ADA Compliance for Websites and Mobile Applications
The Americans with Disabilities Act (the “ADA”) is widely known for its accessibility requirements relating to certain buildings and other spaces (e.g. hotels, restaurants, and other commercial improvements). Recently, however, more consumers have initiated class action litigation for ancillary items used by these places of “public accommodation.” For example, several class-action lawsuits have been filed against a number of well-known retailers for use of credit card readers and point of sale systems that only have flat touch screen surfaces (i.e. no Braille, tactile raised characters, etc.). Some of these card readers or POS systems at issue may force certain consumers with disabilities to face a choice between not using these systems and providing confidential personal PIN information to a clerk or third party to complete a transaction (potentially compromising the security of their financial accounts and information).
Consumers have also litigated or initiated litigation under Title III of the ADA for accessibility of websites offered by traditional brick-and-mortar retailers (e.g. Target Corp.) and for purely e-commerce sites for services without traditional locations (e.g. Apple’s iTunes store). The Department of Justice (the “DOJ”) indicated that it will be issuing a proposed rule this year which should provide guidance on the obligation to make websites accessible and ADA compliant.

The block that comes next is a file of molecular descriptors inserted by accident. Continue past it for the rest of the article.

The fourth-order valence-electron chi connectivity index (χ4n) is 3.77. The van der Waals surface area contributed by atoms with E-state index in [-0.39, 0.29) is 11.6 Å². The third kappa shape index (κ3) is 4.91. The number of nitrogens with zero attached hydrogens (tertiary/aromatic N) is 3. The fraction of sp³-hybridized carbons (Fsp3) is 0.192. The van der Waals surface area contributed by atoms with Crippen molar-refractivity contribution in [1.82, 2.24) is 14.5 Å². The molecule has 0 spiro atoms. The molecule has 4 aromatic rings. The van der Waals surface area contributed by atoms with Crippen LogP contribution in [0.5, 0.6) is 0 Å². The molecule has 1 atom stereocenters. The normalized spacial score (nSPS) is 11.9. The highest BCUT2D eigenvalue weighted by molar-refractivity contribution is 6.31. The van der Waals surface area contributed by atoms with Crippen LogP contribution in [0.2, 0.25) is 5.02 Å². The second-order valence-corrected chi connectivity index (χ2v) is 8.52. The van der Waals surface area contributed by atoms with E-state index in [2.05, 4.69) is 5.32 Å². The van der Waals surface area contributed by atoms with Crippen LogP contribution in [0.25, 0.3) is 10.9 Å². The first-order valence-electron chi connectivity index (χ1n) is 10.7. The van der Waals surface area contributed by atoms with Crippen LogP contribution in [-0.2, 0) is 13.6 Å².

Recently, however, the DOJ settled an ADA enforcement action with Florida State University (“FSU”) which requires FSU to ensure, among other things, that the offending FSU website (including its mobile applications) conforms to the Web Content Accessibility Guidelines 2.0 (“WCAG 2.0”) Level AA Success Criteria and other Conformance Requirements.
Certain lawsuits related to the above matters are still pending and the DOJ’s proposed rule has not yet materialized. However, in light of the FSU settlement (and assuming the DOJ will continue to seek a broad interpretation of the ADA and the DOJ’s own enforcement powers), developers (including mobile app developers) and their clients should consider assessing the risk of inaction when it comes to the accessibility, function and potential ADA compliance of certain mobile applications and websites. Many companies have already voluntarily complied with many of the Web Content Accessibility Guidelines referenced above for their mobile and web applications.